Why Jon Stewart Doesn't Fear Losing Top Talent...And Neither Should You

Jon Stewart is not only a brilliant comic, he's also a fearless leader. Why?

He continually hires talented performers that are as good as if not better than he is, allows them to develop comic diversity that complements his own, and then watches them walk out the door to star in their own shows. (Comedian Larry Wilmore is the latest Daily Show staffer to get his own show after John Oliver and, of course, Stephen Colbert.)

Does having a revolving door of talent hurt The Daily Show? Not at all. According to an article in The Hollywood Reporter, the show's ratings keep improving.

I'm not one to follow entertainment news, but I happened to see someone refer to Stewart's "talent factory" on a day when a client asked me this question:  "Shawn, I have an outstanding management team, but my biggest fear is that one of my top performers may be looking outside the company for another job. What can I do to keep her from jumping ship?"

“Unless you have or can create a role for that person to grow into,” I replied, “you can’t.” The silence on the other end of the phone was deafening.

Talented people who are driven to succeed will always be looking for opportunities to learn and grow, and if you want to create an organization that attracts and develops star performers, you need to accept that at some point, they may need to look outside of the company for their next opportunity.

If you fear losing the star performers in your company, first take a page from Jon Stewart’s book and then take one from mine:

1. Don’t fear the revolving door of talent. I’d like to bet that as The Daily Show builds the reputation for being a “talent factory,” it attracts star performers in droves. This means that for every talented comic who leaves, there will be others in the pipeline to replace him or her. If you create the kind of environment where people want to work and can achieve success, you will have a deep talent pool to draw from.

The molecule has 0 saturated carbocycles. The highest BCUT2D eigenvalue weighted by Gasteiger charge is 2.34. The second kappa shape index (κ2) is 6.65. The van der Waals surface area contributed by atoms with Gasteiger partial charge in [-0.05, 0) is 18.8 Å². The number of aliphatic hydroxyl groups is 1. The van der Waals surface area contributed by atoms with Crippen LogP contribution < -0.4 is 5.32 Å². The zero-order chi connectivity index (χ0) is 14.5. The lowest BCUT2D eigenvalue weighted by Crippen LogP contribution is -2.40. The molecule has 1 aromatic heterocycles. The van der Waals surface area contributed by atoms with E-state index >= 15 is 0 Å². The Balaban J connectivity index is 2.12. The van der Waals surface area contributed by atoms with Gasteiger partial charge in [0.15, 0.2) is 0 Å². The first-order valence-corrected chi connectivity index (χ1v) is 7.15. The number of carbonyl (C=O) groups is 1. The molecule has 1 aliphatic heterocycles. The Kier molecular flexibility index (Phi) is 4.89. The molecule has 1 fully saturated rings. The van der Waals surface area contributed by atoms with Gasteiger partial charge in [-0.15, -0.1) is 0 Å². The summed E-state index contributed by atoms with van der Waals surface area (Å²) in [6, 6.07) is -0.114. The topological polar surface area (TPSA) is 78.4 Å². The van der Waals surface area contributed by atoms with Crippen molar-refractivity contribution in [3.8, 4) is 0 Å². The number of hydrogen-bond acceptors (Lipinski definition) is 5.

2. Don’t retaliate against star performers who move on. It’s not only wrong, it makes you look bad. Besides, everyone deserves the chance to develop their talents as far as they can and to seek opportunities more compatible with their vision of happiness. Support and cheer on those who have moved on because their success ultimately reflects well on you and your organization.

3. Do review your succession plans every 3 months. Identify candidates to promote and make sure mentoring programs are in place so those candidates develop the skills needed for the next level. Have every member of your team create professional development goals and regularly check in on their progress. Doing this will help you see who is expanding their skill sets and who is stuck.

4. Do engage in a conversation for moving on. If you have a team member who has nowhere else to grow with the organization, engage in an honest conversation about what’s possible. Suggest alternate forms of growth that can include networking within a professional association, outside reading that deepens expertise, or allow the employee to become a known expert by blogging or speaking at conferences. At the same time, be clear that the company cannot offer the possibility of promotion. This way, if the employee decides to remain, he or she will not be disgruntled about stagnating in a current position.

5. Do use the job benchmarking process to help you hire with confidence. If what scares you most about losing great employees is the feeling that you got lucky the first time around, it’s time for you to stop relying on luck in the hiring process!  Use job benchmarking to help you understand what the role demands and to identify the right person to fill it.

Losing top talent is simply part of life. Accept that people moving on is the healthy sign of a dynamic organization! Learn how to cope with personnel challenges and changes by building your hiring confidence, developing a solid succession plan and maintaining strategies for ongoing professional development.